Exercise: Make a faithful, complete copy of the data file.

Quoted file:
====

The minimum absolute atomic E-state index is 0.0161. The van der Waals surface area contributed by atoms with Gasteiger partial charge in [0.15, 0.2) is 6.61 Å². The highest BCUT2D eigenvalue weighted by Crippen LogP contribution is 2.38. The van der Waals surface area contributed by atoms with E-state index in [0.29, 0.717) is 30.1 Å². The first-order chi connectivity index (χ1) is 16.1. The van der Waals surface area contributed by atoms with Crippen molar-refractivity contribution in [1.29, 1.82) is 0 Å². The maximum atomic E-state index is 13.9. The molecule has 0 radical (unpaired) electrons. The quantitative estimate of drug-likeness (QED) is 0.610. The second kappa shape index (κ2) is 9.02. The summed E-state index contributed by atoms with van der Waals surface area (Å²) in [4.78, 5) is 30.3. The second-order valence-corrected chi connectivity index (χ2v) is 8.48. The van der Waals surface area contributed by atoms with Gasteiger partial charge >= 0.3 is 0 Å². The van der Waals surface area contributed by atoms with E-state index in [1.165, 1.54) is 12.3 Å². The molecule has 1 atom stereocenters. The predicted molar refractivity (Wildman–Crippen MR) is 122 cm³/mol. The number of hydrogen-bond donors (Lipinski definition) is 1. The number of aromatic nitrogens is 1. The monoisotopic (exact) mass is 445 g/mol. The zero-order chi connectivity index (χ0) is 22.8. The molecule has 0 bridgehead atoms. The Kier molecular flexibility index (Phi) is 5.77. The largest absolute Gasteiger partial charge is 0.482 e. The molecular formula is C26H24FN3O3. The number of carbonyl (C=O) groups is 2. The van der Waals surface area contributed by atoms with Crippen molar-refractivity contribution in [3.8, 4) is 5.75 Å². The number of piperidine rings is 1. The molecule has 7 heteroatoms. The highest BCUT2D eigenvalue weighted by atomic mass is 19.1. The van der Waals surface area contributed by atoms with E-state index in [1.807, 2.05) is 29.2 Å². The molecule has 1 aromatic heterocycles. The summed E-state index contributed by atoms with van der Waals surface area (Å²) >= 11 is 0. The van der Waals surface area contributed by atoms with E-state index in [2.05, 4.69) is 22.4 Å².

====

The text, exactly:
The minimum absolute atomic E-state index is 0.0161. The van der Waals surface area contributed by atoms with Gasteiger partial charge in [0.15, 0.2) is 6.61 Å². The highest BCUT2D eigenvalue weighted by Crippen LogP contribution is 2.38. The van der Waals surface area contributed by atoms with E-state index in [0.29, 0.717) is 30.1 Å². The first-order chi connectivity index (χ1) is 16.1. The van der Waals surface area contributed by atoms with Crippen molar-refractivity contribution in [1.29, 1.82) is 0 Å². The maximum atomic E-state index is 13.9. The molecule has 0 radical (unpaired) electrons. The quantitative estimate of drug-likeness (QED) is 0.610. The second kappa shape index (κ2) is 9.02. The summed E-state index contributed by atoms with van der Waals surface area (Å²) in [4.78, 5) is 30.3. The second-order valence-corrected chi connectivity index (χ2v) is 8.48. The van der Waals surface area contributed by atoms with Gasteiger partial charge >= 0.3 is 0 Å². The van der Waals surface area contributed by atoms with E-state index in [1.165, 1.54) is 12.3 Å². The molecule has 1 atom stereocenters. The predicted molar refractivity (Wildman–Crippen MR) is 122 cm³/mol. The number of hydrogen-bond donors (Lipinski definition) is 1. The number of aromatic nitrogens is 1. The monoisotopic (exact) mass is 445 g/mol. The zero-order chi connectivity index (χ0) is 22.8. The molecule has 0 bridgehead atoms. The Kier molecular flexibility index (Phi) is 5.77. The largest absolute Gasteiger partial charge is 0.482 e. The molecular formula is C26H24FN3O3. The number of carbonyl (C=O) groups is 2. The van der Waals surface area contributed by atoms with Crippen molar-refractivity contribution in [3.8, 4) is 5.75 Å². The number of piperidine rings is 1. The molecule has 7 heteroatoms. The highest BCUT2D eigenvalue weighted by atomic mass is 19.1. The van der Waals surface area contributed by atoms with E-state index in [1.807, 2.05) is 29.2 Å². The molecule has 1 aromatic heterocycles. The summed E-state index contributed by atoms with van der Waals surface area (Å²) >= 11 is 0. The van der Waals surface area contributed by atoms with E-state index in [2.05, 4.69) is 22.4 Å².